NEW YORK (CBSNewYork) -- A family on the verge of being torn apart has received a temporary reprieve.
"Now I feel good," said Riaz Talukder. "Now I'm going to go to my wife and give her a big hug."
As CBS2's Scott Rapoport reported Monday, Talukder, 50, is an undocumented immigrant from Bangladesh who is married with two children. His wife is battling thyroid cancer and is scheduled to have surgery next month.
He has been living in the U.S. since he was 13 years old.
"Not having my dad is the end of the world for me and my brother and my mom," said Talukder's 15-year-old son Rafi, who is a student at the prestigious Bronx High School of Science.
Lucy Herschel, of the Jackson Heights Immigrant Solidarity Network, said Talukder has a worker's permit, a Social Security number and has been living and working legally in the country since the early 1990s.
Herschel said Talukder has been under an order of supervision since 2010 and has to check in regularly with ICE.
When Talukder checked in with ICE last month, he was told to return Monday with his passport and a one-way ticket to Bangladesh in hand.
And indeed Talukder did show up, but with a large group of supporters, elected officials, and his own attorney. He asked ICE to reconsider its deportation.
Talukder's 11-year-old son, Radi, could not hide his concern either.
"The scariest part is not being part of our family," Radi said, "because if our dad is not part of our family, it's like our family is nothing."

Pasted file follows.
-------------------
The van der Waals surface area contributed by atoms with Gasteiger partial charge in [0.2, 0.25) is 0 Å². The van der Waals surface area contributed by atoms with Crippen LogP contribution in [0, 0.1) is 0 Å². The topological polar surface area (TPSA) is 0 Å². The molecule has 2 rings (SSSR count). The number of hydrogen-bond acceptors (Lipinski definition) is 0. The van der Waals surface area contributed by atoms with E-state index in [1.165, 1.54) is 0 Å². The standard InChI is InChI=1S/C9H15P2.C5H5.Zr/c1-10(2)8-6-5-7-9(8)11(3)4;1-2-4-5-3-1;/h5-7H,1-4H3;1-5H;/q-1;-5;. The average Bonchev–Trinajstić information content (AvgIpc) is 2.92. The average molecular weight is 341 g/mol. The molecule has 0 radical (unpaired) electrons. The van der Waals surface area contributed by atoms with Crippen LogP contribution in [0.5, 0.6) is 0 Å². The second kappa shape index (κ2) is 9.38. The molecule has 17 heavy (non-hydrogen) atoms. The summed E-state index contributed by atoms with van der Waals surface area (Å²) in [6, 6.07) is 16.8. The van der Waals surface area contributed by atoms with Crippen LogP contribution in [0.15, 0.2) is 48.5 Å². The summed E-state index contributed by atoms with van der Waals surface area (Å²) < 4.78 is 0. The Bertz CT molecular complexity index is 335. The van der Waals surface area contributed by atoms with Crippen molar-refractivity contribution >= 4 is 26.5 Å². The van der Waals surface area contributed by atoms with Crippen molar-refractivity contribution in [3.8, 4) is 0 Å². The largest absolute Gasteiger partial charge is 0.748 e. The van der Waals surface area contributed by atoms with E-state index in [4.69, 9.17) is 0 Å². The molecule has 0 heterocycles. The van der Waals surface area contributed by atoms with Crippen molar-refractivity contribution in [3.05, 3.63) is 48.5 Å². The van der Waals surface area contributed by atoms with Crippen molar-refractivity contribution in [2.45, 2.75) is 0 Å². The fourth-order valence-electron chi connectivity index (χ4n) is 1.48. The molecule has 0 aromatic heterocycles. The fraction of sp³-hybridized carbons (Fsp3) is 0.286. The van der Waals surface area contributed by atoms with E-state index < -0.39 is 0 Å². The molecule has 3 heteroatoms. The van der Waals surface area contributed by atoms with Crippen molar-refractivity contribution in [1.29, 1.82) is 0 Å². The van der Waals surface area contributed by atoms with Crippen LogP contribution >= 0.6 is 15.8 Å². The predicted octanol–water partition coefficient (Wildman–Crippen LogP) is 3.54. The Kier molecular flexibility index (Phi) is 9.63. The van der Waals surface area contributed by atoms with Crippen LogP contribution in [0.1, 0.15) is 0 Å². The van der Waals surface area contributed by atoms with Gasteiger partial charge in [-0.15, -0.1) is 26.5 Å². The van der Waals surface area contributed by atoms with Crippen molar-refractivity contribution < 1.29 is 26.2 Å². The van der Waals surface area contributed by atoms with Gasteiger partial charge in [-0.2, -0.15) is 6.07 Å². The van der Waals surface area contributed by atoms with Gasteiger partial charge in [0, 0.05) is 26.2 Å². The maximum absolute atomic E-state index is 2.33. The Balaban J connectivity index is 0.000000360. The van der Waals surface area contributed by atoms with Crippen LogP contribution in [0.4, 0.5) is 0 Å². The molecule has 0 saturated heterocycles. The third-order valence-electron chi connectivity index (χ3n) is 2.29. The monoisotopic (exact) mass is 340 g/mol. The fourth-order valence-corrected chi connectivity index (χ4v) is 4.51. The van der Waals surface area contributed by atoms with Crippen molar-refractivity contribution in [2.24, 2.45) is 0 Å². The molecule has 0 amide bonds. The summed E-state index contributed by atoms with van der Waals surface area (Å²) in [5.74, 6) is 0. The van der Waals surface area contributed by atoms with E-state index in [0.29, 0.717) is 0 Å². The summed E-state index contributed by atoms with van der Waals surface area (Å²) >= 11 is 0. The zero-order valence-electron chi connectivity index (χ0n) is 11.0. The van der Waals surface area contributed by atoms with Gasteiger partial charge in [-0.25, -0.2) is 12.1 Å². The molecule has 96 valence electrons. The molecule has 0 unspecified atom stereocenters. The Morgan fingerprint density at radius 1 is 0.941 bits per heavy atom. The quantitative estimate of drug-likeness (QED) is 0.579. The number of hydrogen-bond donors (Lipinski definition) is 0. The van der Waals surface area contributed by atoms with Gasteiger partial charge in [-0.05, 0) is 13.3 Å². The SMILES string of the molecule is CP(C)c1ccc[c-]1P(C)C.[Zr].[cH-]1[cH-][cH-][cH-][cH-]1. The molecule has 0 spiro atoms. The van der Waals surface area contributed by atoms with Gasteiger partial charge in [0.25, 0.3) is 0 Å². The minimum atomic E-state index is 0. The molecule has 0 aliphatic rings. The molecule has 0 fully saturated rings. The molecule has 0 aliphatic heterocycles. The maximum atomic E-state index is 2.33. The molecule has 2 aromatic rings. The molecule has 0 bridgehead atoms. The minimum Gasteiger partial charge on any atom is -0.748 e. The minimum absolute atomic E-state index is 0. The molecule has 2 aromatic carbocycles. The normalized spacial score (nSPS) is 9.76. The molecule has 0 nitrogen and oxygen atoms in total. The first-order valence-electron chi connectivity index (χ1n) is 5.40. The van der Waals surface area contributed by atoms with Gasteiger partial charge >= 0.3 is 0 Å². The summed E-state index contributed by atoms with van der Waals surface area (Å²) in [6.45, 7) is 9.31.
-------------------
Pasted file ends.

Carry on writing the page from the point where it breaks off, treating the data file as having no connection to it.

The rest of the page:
Talukder's supporters said he is a fine man – never in trouble with the law. They said he is a cab driver and lives with his family in Jamaica, Queens.
Talukder's attorney, Edward Cuccia said everything was fine as long as his client checked in with ICE – until President Donald Trump's get-tough policy on undocumented immigrants. Cuccia said the new policy led to Talukder being identified for deportation.
Cuccia said Talukder never applied for American citizenship, because he first needed a green card. Cuccia said further that Talukder tried to obtain a green card many times, but was unsuccessful for a number of reasons.
"Paperwork errors; he's had prior bad attorneys," Cuccia said.
In the end, Cuccia said ICE decided to grant Talukder what is essentially a six-month extension.
"ICE, they did the right thing," Cuccia said. "They have granted us essentially a six-month stay to allow us to continue the processing of motions and other paperwork to attempt to keep Mr. Talukder here inside the United States, where he belongs."
"We're at the beginning of a battle, the good news is that ICE has given us the time and the opportunity to fight that battle and we're going to win," Cuccia added.
Talukder said he looks forward to having Thanksgiving dinner with his family in Queens.
CBS2's Rapoport reached out to ICE several times by phone and by email for comment. As of late Monday, no comment had been received.
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